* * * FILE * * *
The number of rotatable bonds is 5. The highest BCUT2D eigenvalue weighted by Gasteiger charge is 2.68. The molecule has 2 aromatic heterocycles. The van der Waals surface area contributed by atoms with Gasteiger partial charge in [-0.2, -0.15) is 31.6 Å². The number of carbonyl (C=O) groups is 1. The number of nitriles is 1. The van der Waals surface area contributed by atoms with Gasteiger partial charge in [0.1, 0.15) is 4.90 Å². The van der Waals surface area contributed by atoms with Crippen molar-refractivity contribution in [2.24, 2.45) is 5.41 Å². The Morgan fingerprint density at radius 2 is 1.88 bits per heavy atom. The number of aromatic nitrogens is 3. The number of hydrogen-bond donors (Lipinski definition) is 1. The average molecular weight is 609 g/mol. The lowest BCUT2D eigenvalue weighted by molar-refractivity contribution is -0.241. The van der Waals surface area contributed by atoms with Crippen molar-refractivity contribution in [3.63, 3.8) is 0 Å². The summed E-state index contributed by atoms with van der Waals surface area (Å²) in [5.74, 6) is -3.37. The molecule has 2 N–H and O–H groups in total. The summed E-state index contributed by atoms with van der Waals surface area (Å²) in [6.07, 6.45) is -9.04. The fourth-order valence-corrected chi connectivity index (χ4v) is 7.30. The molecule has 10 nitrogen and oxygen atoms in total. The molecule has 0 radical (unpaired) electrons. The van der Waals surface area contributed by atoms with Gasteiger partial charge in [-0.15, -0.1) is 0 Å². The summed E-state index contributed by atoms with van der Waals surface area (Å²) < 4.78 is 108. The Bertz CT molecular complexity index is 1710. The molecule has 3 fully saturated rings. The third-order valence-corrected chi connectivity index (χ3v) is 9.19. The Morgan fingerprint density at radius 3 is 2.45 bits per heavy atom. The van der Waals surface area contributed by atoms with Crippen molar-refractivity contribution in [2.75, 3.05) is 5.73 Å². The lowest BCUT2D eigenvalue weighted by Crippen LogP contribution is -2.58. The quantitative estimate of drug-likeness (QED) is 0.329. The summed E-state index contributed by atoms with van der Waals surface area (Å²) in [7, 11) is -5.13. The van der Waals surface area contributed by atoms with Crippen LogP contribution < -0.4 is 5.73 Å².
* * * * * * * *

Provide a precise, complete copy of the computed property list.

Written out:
The number of rotatable bonds is 5. The highest BCUT2D eigenvalue weighted by Gasteiger charge is 2.68. The molecule has 2 aromatic heterocycles. The van der Waals surface area contributed by atoms with Gasteiger partial charge in [-0.2, -0.15) is 31.6 Å². The number of carbonyl (C=O) groups is 1. The number of nitriles is 1. The van der Waals surface area contributed by atoms with Gasteiger partial charge in [0.1, 0.15) is 4.90 Å². The van der Waals surface area contributed by atoms with Crippen molar-refractivity contribution in [2.24, 2.45) is 5.41 Å². The Morgan fingerprint density at radius 2 is 1.88 bits per heavy atom. The number of aromatic nitrogens is 3. The number of hydrogen-bond donors (Lipinski definition) is 1. The average molecular weight is 609 g/mol. The lowest BCUT2D eigenvalue weighted by molar-refractivity contribution is -0.241. The van der Waals surface area contributed by atoms with Crippen molar-refractivity contribution in [3.63, 3.8) is 0 Å². The summed E-state index contributed by atoms with van der Waals surface area (Å²) in [5.74, 6) is -3.37. The molecule has 2 N–H and O–H groups in total. The summed E-state index contributed by atoms with van der Waals surface area (Å²) in [6.07, 6.45) is -9.04. The fourth-order valence-corrected chi connectivity index (χ4v) is 7.30. The molecule has 10 nitrogen and oxygen atoms in total. The molecule has 0 radical (unpaired) electrons. The van der Waals surface area contributed by atoms with Gasteiger partial charge in [-0.15, -0.1) is 0 Å². The summed E-state index contributed by atoms with van der Waals surface area (Å²) < 4.78 is 108. The Bertz CT molecular complexity index is 1710. The molecule has 3 fully saturated rings. The third-order valence-corrected chi connectivity index (χ3v) is 9.19. The Morgan fingerprint density at radius 3 is 2.45 bits per heavy atom. The van der Waals surface area contributed by atoms with Crippen molar-refractivity contribution in [2.75, 3.05) is 5.73 Å². The lowest BCUT2D eigenvalue weighted by Crippen LogP contribution is -2.58. The quantitative estimate of drug-likeness (QED) is 0.329. The summed E-state index contributed by atoms with van der Waals surface area (Å²) in [7, 11) is -5.13. The van der Waals surface area contributed by atoms with Crippen LogP contribution < -0.4 is 5.73 Å².